Debbie O’Berry, Licensed Professional Counselor; Certified Advanced Addiction Counselor
3827 W. Howell Road Mason, Michigan 48854 517-256-6751

Delayed Gratifacation

This is the 3rd day camping.  It rained all day yesterday. Most of the day was spent sitting around the picnic table under the tarp Rick had bought that Billie said was unnecessary. Thanks Rick for not listening. There was also shopping, napping and reading a lot. The rain cleared at 8:00pm and everyone sat at the camp fire till bed.
 Today we got up and loaded up everything and went to the  beach for the day.   Doug got up early and went to the state park to save us a spot. Let the fun begin.
Today I am reading  THE ROAD LESS TRAVELED; this section is about Delaying Gratification. This thought is for those that procrastinate in life, work and pleasure. Those that procrastinate tend to do the fun, the easy. tasks before the hard and so the hard stuff never gets done.  Seems like they learned that from the beginning.  
Delaying gratification is a process of scheduling the pain and pleasure of life in such way as to enhance the pleasure by meeting and experiencing the pain first and getting it over with. It is a process of scheduling.
The example Peck gives is that most of the time we spend the first part of the day doing what we want so we never get to the hard. We don’t want to do the hard. So if we do the hard the first hour,  then we can spend the rest doing the easy, fun, enjoyable tasks.  Kind of like what I do every day. I spend time doing my readings for spiritual growth and learning first. That is what I journal. Then I pick up my novel and read for fun, no brainer stuff.  My normal routine is to exercise, do my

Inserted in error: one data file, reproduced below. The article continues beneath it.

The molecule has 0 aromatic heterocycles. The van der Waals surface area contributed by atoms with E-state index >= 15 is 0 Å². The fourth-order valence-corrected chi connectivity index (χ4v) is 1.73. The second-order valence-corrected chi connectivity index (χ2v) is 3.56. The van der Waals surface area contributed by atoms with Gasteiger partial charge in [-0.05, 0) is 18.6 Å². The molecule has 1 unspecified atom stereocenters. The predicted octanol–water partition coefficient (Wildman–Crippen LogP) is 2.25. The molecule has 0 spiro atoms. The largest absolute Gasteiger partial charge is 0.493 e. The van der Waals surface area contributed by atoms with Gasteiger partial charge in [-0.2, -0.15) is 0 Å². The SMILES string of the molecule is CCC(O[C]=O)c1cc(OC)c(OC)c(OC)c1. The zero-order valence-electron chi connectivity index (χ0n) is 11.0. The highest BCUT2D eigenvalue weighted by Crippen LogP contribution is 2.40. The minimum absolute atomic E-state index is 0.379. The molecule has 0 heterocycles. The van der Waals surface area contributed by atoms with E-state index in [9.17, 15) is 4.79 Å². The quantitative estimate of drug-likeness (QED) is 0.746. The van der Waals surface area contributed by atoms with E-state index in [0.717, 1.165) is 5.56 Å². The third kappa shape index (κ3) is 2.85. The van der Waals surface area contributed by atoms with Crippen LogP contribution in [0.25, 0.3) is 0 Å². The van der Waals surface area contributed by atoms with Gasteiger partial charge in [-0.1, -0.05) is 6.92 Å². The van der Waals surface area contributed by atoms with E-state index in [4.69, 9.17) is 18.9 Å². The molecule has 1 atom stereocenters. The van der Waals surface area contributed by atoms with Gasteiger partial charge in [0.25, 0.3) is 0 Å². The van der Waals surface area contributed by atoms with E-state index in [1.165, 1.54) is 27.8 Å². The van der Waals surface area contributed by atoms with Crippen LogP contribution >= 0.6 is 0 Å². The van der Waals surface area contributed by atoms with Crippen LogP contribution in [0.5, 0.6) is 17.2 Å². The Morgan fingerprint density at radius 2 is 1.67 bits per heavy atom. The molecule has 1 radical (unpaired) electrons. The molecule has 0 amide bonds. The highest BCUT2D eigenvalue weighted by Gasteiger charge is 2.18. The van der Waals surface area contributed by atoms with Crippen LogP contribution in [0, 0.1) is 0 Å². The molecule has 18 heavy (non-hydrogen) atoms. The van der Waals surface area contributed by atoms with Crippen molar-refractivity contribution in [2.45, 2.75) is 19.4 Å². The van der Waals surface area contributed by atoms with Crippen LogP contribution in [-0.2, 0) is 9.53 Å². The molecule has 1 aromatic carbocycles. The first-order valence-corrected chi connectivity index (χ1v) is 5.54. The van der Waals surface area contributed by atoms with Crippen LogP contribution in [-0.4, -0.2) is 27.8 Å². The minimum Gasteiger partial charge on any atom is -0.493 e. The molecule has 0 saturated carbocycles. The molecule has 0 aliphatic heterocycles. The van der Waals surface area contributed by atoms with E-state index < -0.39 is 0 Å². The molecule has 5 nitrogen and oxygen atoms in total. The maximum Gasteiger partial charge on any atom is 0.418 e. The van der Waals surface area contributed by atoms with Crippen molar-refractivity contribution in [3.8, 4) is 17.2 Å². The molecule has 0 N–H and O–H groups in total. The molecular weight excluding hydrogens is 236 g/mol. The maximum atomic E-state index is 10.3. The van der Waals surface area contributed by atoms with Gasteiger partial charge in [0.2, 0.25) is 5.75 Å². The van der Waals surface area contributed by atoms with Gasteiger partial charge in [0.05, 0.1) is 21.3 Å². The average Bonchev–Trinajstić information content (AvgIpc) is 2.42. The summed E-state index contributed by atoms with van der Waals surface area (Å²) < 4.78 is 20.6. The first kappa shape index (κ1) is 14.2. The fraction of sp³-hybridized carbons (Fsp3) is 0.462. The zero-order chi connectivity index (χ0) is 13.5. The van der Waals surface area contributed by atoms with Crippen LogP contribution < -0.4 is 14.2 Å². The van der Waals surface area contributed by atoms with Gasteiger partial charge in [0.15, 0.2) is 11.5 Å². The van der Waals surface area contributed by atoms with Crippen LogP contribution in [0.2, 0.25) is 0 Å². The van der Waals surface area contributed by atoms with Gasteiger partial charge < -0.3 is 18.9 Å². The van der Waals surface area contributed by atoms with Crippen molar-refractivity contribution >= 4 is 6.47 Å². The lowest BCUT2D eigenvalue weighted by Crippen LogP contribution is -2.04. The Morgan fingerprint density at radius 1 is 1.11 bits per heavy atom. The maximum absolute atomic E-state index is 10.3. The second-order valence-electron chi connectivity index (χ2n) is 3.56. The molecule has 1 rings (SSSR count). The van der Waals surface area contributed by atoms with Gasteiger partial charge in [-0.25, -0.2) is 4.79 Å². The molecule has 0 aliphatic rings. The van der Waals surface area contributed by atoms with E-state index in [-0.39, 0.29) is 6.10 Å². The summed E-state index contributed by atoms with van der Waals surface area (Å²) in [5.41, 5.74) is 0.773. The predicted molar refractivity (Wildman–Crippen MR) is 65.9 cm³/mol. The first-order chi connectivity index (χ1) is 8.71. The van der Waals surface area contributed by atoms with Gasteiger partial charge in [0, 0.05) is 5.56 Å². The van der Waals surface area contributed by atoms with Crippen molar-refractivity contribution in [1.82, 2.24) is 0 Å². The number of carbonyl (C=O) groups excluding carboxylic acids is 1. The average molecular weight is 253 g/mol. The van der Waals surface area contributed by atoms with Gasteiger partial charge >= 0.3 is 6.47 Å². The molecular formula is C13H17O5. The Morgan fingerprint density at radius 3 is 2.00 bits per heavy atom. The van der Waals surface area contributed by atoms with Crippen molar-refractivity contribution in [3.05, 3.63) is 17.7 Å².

readings & journaling  first and then I  participate in the life of the day.  If I don’t the things I really want to do, need to do, doesn’t ever happen.
Then Peck talks of The Sins of the Father. If a child sees his parents day in and day out behaving with self-discipline, restraint, diligent and a capacity to order their own lives, the the child wall come to feel in the deepest fibers that this is the way to live.  If a child sees his parents day in and day out living without self-restraint or self-discipline, then he will come in the deepest fibers of being to believe that that is the way to live.
There is nothing more important then role modeling love.  When we love something it is of value to us, and when something is of value to us we spend time with it, time enjoying it and time taking care of it. Good discipline requires time.
The quality of discipline afforded by loving parents is superior to the discipline of unloving parents. Children perceive it when parents are willing to suffer with them. and although they may not respond with immediate gratitude, they will also learn to suffer. “If my parents are willing to suffer, then suffering must not be so bad, and I should be willing to suffer with myself.” Self discipline is self-caring. To feel valued is essential to mental health and is a cornerstone of self discipline. This is the beginning of self-discipline.
I am  beginning beginning to see as I read this book why Linda was reading it.  This is full of great nuggets of truth. I am looking forward to the rest of it.  I would love to have you read it with me.  

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